IT management regularly encounters projects with problematic prospects that are not progressing as expected. It’s not a pretty sight.

A nagging feeling tells you that something is just not right. You definitely don’t want the failure of a project to damage your reputation, the reputation of your organization, or its carefully cultivated brand. Nor do you want others in the organization to view your project as a boondoggle or a career-killing project.

Here is a list of the top 11 reasons for failure, with questions that may help you save projects. Acting on the answers will help you recover a project from crashing and burning.

1. Insufficient planning

The project is failing because the planning process was shortened due to time pressure. Ask these questions to adequately address the planning process:

  1. Is the project charter sufficiently complete to form the basis for planning the project?
  2. Is the project management plan sufficiently detailed to form the basis for a rational implementation of the project?
  3. Is there a reasonably complete risk register?

2. Inadequate leadership

The project is failing because of inadequate leadership. Ask these questions to deal adequately with leadership:

  1. Is the project sponsor engaged?
  2. Does the project manager have enough experience, given the characteristics of the project?
  3. Have either of the individuals in these roles ended up in their roles more by chance rather than by conscious selection?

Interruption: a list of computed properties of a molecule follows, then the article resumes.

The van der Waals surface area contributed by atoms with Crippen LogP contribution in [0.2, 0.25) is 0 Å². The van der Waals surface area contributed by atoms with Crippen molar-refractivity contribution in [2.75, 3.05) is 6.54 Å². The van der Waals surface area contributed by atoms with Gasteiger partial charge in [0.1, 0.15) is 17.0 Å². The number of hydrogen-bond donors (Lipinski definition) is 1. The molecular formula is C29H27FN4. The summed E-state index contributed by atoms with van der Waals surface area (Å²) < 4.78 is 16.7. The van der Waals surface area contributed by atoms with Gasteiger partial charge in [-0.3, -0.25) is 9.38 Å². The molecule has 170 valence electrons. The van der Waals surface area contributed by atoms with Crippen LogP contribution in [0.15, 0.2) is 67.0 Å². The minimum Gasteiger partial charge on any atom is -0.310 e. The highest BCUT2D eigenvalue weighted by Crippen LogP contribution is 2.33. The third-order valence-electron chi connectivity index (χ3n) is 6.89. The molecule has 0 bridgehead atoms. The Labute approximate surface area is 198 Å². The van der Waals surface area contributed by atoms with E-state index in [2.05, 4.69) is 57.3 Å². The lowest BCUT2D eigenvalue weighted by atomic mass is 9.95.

3. Unclear goals and objectives

The project is failing due to unclear goals and objectives. Ask these questions to adequately address goals and objectives:

  1. How measurable are the goals and objectives?
  2. How realistic are the goals and objectives given constraints of skills, experience and budget?
  3. Do goals and objectives focus on business value and not on technical details?

Use the SMART framework with your team to clarify goals and objectives.

4. Lack of resource planning

The project is failing because the planning process did not pay enough attention to resource management. Ask these questions to adequately address resource management:

  1. Which team members (with what technical and non-technical skills and experience) are required? Do we have them?
  2. What knowledge resources do we lack? Can we hire experts or provide training to build the skills required for my team?
  3. About how long will each team member be needed? Are any of them now working on other projects? Could they be recalled before this project is completed?
  4. What facilities are needed? Do we have the office space, desks, computers, and meeting rooms that are necessary for the team to work effectively?
  5. Which suppliers will we rely on? What are their skills, availabilities and limitations?

5. Warning signs ignored

The project is failing because the leadership and team are ignoring warning signs of project difficulties. Ask these questions to respond appropriately to project warning signs:

  1. Is the project sponsor repeatedly absent?
  2. Is the project behind schedule?
  3. Is the project trending over budget?
  4. Have multiple project deliverables revealed quality deficiencies?
  5. Are team members leaving the project?
  6. Has the project manager been replaced?
  7. Have members of the project steering committee disappeared or resigned?

6. Communication gaps

The project is failing due to a lack of internal communication about the project. Ask these questions to close communication gaps: